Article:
Tax avoidance and evasion harm the public coffers, and increase inequality and poverty. This post summarises the recent debate on several aspects of the issue: the update of the European blacklist of tax havens and the related recent report from Oxfam, a call for reform of international taxation by the IMF, and the request for IRS reform by US democratic senators.
The preliminary results on the Universal Basic Income (UBI) experiment in Finland, and what they mean for the long-standing questions over the potential impact of UBI in developed countries.
This episode of The Sound of Economics features Bruegel senior fellow Zsolt Darvas in conversation with Maurizio Bussolo and Bernadette Ségol about income inequality in Europe and Central Asia, and the policy principles underpinning a possible new social contract.
This event will look at a a proposal for a new social contract put forward by the World Bank.
What is the place of civil society in the digital age as well as the role of technology in society?
The author contributed to the new issue of 'The Russian Journal of Economics' with a paper on the global dimension of the inequality trends
The distributional consequences are likely to be a major driver of future climate policies. Policymakers will not accept forceful decarbonisation policies if they lead to visibly increasing inequality within their societies. The distributive effects of climate policies need to be addressed. This report provides a selective review of recent academic literature and experience on the distributional effects of climate policies.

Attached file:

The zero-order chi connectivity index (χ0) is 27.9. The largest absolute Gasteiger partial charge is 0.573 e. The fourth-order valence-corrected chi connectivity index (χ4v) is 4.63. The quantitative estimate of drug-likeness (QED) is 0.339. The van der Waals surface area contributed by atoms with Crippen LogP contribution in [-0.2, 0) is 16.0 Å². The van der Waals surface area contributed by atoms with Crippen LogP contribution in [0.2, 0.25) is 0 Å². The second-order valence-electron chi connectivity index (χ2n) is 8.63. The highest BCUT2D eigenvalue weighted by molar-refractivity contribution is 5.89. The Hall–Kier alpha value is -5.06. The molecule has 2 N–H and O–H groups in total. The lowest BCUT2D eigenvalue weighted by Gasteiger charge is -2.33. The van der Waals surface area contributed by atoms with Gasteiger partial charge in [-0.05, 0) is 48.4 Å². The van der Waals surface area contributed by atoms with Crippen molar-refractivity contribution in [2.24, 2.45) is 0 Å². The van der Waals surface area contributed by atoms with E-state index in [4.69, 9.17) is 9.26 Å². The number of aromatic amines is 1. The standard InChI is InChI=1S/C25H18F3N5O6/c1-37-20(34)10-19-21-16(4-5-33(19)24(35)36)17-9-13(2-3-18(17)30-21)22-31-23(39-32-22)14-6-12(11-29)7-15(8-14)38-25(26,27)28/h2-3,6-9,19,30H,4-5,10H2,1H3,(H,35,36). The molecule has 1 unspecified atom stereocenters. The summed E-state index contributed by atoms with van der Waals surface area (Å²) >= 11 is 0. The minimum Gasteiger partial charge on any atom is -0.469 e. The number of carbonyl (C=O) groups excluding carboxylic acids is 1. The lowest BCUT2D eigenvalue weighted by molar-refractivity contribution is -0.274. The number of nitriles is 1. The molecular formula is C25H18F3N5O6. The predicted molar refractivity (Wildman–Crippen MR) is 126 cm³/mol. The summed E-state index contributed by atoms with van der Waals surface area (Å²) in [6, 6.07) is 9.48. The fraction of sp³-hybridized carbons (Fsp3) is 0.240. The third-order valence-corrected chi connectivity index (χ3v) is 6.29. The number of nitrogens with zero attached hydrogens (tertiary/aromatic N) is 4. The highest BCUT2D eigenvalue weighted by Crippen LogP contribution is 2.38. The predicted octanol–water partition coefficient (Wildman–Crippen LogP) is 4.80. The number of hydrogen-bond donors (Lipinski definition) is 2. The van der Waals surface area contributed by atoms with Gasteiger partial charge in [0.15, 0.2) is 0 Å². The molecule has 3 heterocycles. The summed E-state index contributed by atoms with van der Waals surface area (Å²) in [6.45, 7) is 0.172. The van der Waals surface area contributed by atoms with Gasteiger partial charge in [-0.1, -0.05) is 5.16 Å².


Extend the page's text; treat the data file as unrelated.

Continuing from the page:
After amply discussing income inequality in Europe and the US, economists are now looking at the magnitude, implications and possible remedies for this phenomenon in the context of the Chinese economy.
The 2018 Annual Meetings will be held on 3-4 September and will feature sessions on European and global economic governance, as well as finance, energy and innovation.
Testimony before the European Parliament Committee on the Internal Market and Consumer Protection (IMCO).
Over the past decade, the income share of low earners has increased in the EU while that of top earners has slightly declined. Although the upward convergence of the impoverished central European population is impressive, the southern European poor have faced a major setback while the southern European rich have hardly suffered.
An array of data suggests that there is a general lack of investment by all branches of the German government, despite running budget surpluses for several years. This blog post plots the progression of the public investment problem, and explores which regions, which sectors, and which levels of government have been most affected.